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1984: Indira Gandhi’s assassination and anti-sikh riots

On the morning of October 31, 1984, two Sikh bodyguards shot down Indira Gandhi, prime minister at that time, at point blank range at her residence in New Delhi. Before she was officially pronounced dead around 5 p.m., attacks had begun on the Sikh community in many parts of the country. The next day, systematic attacks were launched and Delhi’s Trilokpuri, which has been the scene of communal violence in the past few days, faced the brunt of it. At least 2,733 people died during the violence, which lasted for five days. Business Standard looks back at events that took place 30 years ago. (Click here for detail story)

COMMISSIONS

TO PROBE DEATH OF INDIRA GANDHI

Justice Thakkar Commission was appointed soon after the death of Gandhi to probe the security lapses. It submitted a report on Feb 27, 1986. The report pointed to a “needle of suspicion” at Gandhi’s close aide, R K Dhawan. However, Rajiv Gandhi dismissed the charges, reinducting him in the government. Later, he was made member of the Rajya Sabha.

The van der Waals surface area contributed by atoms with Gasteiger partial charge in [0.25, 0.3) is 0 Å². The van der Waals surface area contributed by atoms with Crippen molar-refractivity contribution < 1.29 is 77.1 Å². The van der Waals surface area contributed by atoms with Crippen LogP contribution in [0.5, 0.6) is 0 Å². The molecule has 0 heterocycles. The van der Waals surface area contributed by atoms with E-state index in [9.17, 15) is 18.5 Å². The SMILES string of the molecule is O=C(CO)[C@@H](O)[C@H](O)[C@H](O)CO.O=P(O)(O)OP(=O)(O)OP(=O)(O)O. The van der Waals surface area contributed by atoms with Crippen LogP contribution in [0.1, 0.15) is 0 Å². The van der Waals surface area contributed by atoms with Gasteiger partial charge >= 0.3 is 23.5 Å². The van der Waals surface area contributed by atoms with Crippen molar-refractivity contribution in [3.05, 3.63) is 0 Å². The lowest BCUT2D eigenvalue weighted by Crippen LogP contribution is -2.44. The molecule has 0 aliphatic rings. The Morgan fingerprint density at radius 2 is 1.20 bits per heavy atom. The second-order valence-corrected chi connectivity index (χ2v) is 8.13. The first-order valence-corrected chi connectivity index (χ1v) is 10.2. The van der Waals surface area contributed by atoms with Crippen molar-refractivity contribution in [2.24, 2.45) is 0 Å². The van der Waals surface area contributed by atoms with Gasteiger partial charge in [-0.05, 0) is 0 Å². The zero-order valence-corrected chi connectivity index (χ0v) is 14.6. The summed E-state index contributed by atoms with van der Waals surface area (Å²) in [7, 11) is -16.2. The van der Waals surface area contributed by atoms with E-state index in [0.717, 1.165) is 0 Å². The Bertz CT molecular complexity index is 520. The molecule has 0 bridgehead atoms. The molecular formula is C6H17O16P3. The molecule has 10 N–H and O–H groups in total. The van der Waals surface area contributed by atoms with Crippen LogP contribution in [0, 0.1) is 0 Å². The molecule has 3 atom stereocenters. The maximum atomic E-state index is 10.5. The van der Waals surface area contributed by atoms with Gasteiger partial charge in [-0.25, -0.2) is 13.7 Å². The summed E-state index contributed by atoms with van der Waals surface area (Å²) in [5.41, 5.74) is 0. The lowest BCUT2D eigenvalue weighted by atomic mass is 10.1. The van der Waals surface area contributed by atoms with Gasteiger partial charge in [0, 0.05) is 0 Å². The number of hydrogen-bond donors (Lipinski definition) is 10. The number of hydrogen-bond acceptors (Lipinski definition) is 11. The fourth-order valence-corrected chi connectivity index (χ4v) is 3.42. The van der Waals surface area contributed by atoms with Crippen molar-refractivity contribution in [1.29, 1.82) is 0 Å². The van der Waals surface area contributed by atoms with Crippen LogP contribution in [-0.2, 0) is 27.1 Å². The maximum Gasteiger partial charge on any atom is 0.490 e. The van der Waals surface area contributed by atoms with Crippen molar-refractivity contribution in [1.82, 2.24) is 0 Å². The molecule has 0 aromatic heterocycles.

TO PROBE VARIOUS ASPECTS OF RIOTS

Justice Ranganath Mishra Commission was appointed on April 26, 1985. It submitted a report on August 22, 1986.

Findings:

* The violence was a spontaneous reaction

* Though it ruled out a role of the Congress party, it pointed to a part played by some local leaders.

* It said the police was indifferent and, in some cases, had connived with rioters

* It blamed the police commissioner and Lt. Governor for the delay in calling the army when 5,000 men were available.

On the recommendations of the Mishra commission, three committees were appointed on Feb 23, 1987

One of the committees indicted 72 police officers. Since 13 had retired and three died, action could not be take action against them; 45 were exonerated, two were censured and one was warned. In one case, pension was reduced. The fate of the remaining seven could not be ascertained for this news report.

Findings of another committee:

The police deliberately didn’t record the names of the accused and the victims. In most cases (total 403), the police investigation was “absolutely casual, perfunctionary and faulty”.

As the demand for justice persisted, the central government appointed the Justice G T Nanavati Commission on May 8, 2000. It gave a report on Feb 2, 2005.

The key findings were:

After Gandhi’s assassination, systematic attacks were carried out against Sikhs, without fear of the police. Mobs came on DTC buses and were taken to particular locations. There was no evidence suggesting Rajiv Gandhi or other high-ranked Congress leaders had suggested or organised attacks on Sikhs. But it did not rule out the role of influential and powerful people.

Source: Nanavati commission, media reports, CBI

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